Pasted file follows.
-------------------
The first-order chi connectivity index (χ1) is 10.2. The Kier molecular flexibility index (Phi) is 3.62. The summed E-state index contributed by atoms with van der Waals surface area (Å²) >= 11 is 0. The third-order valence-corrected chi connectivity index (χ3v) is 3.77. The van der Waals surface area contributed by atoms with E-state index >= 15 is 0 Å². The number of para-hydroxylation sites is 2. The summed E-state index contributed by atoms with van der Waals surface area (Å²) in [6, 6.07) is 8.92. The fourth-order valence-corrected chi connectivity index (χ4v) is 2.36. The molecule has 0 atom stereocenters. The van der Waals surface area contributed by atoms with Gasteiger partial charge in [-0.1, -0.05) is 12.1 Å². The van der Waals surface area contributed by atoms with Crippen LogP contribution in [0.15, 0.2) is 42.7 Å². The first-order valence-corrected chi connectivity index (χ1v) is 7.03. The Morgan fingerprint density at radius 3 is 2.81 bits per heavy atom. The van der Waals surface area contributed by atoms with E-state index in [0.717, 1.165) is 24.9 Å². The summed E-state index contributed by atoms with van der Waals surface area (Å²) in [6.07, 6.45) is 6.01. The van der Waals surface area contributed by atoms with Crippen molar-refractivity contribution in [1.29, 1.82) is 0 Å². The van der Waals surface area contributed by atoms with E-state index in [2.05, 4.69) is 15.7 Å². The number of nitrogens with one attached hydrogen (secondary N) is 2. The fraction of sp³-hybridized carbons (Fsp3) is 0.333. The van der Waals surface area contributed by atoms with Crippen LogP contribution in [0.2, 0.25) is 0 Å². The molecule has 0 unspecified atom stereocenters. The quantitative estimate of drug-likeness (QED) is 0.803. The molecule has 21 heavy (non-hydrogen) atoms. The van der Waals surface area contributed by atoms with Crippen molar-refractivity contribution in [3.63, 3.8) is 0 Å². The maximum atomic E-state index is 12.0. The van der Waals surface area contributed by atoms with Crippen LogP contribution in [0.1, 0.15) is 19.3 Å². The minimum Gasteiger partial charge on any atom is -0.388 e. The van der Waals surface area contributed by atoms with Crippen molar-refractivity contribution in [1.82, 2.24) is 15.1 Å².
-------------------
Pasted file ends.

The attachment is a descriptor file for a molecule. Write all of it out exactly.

The first-order chi connectivity index (χ1) is 10.2. The Kier molecular flexibility index (Phi) is 3.62. The summed E-state index contributed by atoms with van der Waals surface area (Å²) >= 11 is 0. The third-order valence-corrected chi connectivity index (χ3v) is 3.77. The van der Waals surface area contributed by atoms with E-state index >= 15 is 0 Å². The number of para-hydroxylation sites is 2. The summed E-state index contributed by atoms with van der Waals surface area (Å²) in [6, 6.07) is 8.92. The fourth-order valence-corrected chi connectivity index (χ4v) is 2.36. The molecule has 0 atom stereocenters. The van der Waals surface area contributed by atoms with Gasteiger partial charge in [-0.1, -0.05) is 12.1 Å². The van der Waals surface area contributed by atoms with Crippen LogP contribution in [0.15, 0.2) is 42.7 Å². The first-order valence-corrected chi connectivity index (χ1v) is 7.03. The Morgan fingerprint density at radius 3 is 2.81 bits per heavy atom. The van der Waals surface area contributed by atoms with E-state index in [0.717, 1.165) is 24.9 Å². The summed E-state index contributed by atoms with van der Waals surface area (Å²) in [6.07, 6.45) is 6.01. The van der Waals surface area contributed by atoms with Crippen molar-refractivity contribution in [1.29, 1.82) is 0 Å². The van der Waals surface area contributed by atoms with E-state index in [2.05, 4.69) is 15.7 Å². The number of nitrogens with one attached hydrogen (secondary N) is 2. The fraction of sp³-hybridized carbons (Fsp3) is 0.333. The van der Waals surface area contributed by atoms with Crippen LogP contribution in [0.2, 0.25) is 0 Å². The molecule has 0 unspecified atom stereocenters. The quantitative estimate of drug-likeness (QED) is 0.803. The molecule has 21 heavy (non-hydrogen) atoms. The van der Waals surface area contributed by atoms with Crippen molar-refractivity contribution in [3.63, 3.8) is 0 Å². The maximum atomic E-state index is 12.0. The van der Waals surface area contributed by atoms with Crippen LogP contribution in [0.1, 0.15) is 19.3 Å². The minimum Gasteiger partial charge on any atom is -0.388 e. The van der Waals surface area contributed by atoms with Crippen molar-refractivity contribution in [1.82, 2.24) is 15.1 Å².